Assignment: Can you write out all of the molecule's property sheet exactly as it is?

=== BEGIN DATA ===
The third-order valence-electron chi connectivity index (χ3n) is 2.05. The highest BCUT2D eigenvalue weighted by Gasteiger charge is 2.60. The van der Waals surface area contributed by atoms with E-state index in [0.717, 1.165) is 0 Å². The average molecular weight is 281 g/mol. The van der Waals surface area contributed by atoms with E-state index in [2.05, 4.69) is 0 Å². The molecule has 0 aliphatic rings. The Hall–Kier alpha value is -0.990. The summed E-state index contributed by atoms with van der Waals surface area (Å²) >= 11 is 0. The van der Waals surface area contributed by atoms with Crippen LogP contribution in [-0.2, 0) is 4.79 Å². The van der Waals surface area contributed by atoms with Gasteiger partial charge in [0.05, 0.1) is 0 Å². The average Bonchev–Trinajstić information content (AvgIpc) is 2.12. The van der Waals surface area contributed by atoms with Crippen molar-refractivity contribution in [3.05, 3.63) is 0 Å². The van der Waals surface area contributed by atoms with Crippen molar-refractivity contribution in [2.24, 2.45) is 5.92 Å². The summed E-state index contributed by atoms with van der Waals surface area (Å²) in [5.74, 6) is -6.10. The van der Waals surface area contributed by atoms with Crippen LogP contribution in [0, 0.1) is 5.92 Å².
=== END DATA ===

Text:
The third-order valence-electron chi connectivity index (χ3n) is 2.05. The highest BCUT2D eigenvalue weighted by Gasteiger charge is 2.60. The van der Waals surface area contributed by atoms with E-state index in [0.717, 1.165) is 0 Å². The average molecular weight is 281 g/mol. The van der Waals surface area contributed by atoms with E-state index in [2.05, 4.69) is 0 Å². The molecule has 0 aliphatic rings. The Hall–Kier alpha value is -0.990. The summed E-state index contributed by atoms with van der Waals surface area (Å²) >= 11 is 0. The van der Waals surface area contributed by atoms with Crippen LogP contribution in [-0.2, 0) is 4.79 Å². The van der Waals surface area contributed by atoms with Gasteiger partial charge in [0.05, 0.1) is 0 Å². The average Bonchev–Trinajstić information content (AvgIpc) is 2.12. The van der Waals surface area contributed by atoms with Crippen molar-refractivity contribution in [3.05, 3.63) is 0 Å². The van der Waals surface area contributed by atoms with Crippen molar-refractivity contribution in [2.24, 2.45) is 5.92 Å². The summed E-state index contributed by atoms with van der Waals surface area (Å²) in [5.74, 6) is -6.10. The van der Waals surface area contributed by atoms with Crippen LogP contribution in [0, 0.1) is 5.92 Å².